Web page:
There aren't very many pieces of media that are nerdy women speaking to other nerdy women. I don't know whether that is because most nerdy women don't see other women as as likely to be "like them" as nerdy men (geek-dom as winning over gender identity), or if such media exists and simply doesn't spread as far as those targeted at men. The only example I can think of is the recent Star Wars Pride day and the associated campaign in support of Katie.
Treefinger — December 22, 2010
There's a popular science/humour show in the UK called Brainiac: Science Abuse. It is OVERWHELMINGLY targeted at men. There is a bit with a busty Asian "Professor Myang Lee" who suggestively drops fruit into water (to see if it will float or not) and swings a pair of iron balls into various objects to see if they will smash or be toppled over. There's another bit where someone gets to go on the show and see if they can explode various items, which is treated a bit like a game show, complete with lovely lady escorting the man around. There's a bit where Jon Tickle goes up to an attractive nurse and asks her to show him something interesting his body can do (the joke being that she shows him some science-based illusion rather than responding to the innuendo).
I had to turn off the tv in disgust the other day when one episode tested whether men were more likely to gawk at cleavage or a half-exposed butt with a thong on it (attached to women in a park who were looking down and couldn't notice the looks), and repeated the ev-psych belief that "some scientists believe that breasts deliberately mimic bums" in order to attract men.
Gomi — December 22, 2010
Just so you know, in the selection of covers you use for illustration:
The first cover mentions "naked," yes, but it's a picture of Jenna Fischer, comedian from 'The Office,' which the issue uses as a satirical examination of corporate transparency (naked = transparent). Admittedly, it's blatantly using nudity to illustrate the point (the physical cover was two layers, and the transparent out cover could be opened to "peel off" her suit and reveal a second sign covering her body, discussing the article), and I remember a lot of letters to the editor about it. But Wired does have a tradition of using comedians and actors in weird outfits or photo shoots. Will Farrell, Brad Pitt...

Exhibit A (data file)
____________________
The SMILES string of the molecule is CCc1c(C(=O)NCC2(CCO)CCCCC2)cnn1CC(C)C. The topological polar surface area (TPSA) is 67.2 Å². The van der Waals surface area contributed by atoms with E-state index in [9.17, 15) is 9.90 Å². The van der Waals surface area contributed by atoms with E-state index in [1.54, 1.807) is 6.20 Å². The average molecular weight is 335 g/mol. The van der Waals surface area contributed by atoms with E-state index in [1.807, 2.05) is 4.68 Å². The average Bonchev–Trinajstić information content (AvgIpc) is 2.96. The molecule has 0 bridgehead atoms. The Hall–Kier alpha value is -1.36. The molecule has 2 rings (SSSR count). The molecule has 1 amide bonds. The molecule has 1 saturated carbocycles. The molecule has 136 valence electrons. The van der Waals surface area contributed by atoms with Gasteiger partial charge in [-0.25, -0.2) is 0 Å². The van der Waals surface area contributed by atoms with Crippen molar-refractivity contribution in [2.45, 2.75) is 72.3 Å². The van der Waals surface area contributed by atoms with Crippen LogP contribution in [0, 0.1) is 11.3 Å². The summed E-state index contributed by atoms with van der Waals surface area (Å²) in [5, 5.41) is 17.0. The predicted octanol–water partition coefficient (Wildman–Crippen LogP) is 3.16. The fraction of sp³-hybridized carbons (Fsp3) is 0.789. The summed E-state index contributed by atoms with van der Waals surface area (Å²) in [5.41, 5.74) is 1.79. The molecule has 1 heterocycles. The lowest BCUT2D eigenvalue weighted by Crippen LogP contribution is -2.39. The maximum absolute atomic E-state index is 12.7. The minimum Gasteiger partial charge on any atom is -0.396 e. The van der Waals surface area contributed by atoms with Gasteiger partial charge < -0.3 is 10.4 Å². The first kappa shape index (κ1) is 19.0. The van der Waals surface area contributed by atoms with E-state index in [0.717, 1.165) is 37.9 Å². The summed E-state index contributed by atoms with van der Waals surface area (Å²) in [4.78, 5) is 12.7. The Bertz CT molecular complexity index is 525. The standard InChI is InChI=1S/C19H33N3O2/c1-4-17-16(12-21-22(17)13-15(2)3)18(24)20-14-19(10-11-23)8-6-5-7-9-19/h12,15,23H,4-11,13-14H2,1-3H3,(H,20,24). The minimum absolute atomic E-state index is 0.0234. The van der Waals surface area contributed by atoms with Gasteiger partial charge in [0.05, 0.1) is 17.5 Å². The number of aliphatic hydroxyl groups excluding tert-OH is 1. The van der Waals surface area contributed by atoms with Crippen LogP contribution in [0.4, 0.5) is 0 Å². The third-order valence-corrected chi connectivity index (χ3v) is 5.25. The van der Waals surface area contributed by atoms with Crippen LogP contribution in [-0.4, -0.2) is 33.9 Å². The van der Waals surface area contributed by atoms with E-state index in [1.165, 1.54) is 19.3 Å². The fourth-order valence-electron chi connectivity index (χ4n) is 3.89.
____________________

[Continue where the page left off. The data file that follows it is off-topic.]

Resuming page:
Then, the third cover is of Julia Allison. She's not being used to "illustrate stories about other topics." She's there because of her creation of nonsociety.org, which the article discusses as a focal point. She's there because of her accomplishment, not simply illustrating a point.
The fourth cover is of Jessica Rose, who played Lonelygirl15, and is the subject of the main article of that particular issue. Again, she's not passively illustrating a story, but is there because of her accomplishment (as much as memes like Lonelygirl15 are accomplishments).
And Uma Thurman is there because, while the main article is about PKD stories becoming movies in general, the secondary article is specifically about 'Paycheck,' which came out at the time and was a PKD story. She's then interviewed about the movie and PKD in general. So, arguably, Uma's not simply an illustration either, but there because of her accomplishment as an actor (though the movie kind of sucked).
Wired certainly uses sex to sell their issues, but not every cover with a woman is just "illustrating" it. Many times they're there for their accomplishments as much as men are.
As an external viewer, do you assume the men on the covers are only illustrations? Or do you assume they're there for their accomplishments? Because, as a reader of Wired, I can tell you the male cover model is sometimes passive illustration too.
Tom — December 22, 2010
Sorry, what was this post about again? I got distracted.
Mashed Potatoes — December 22, 2010
Not to name drop or brag, but I had Cindy Royal as my web design professor in college. She has headed panels for South by Southwest Interactive focused on getting girls and young women into technology. This woman is amazing. Her Break Up Note to Wired caught internet buzz through Facebook, then Bitch Magazine reprinted the letter, and it took off from there.
As for that music video, I had to stop it after the first minute, mostly because I can't stand Katy Perry's music (even in parody). The concept is all well and good, but as commenters have pointed out, it's more of the same for the image making industry. Hot girls being nerdy, like, LOL you guys. (Not that I'm dissing on conventionally attractive women that are nerds or smart.)
Vidya — December 22, 2010
"I guess it’s only cool to be a geek girl if you’re really really pretty."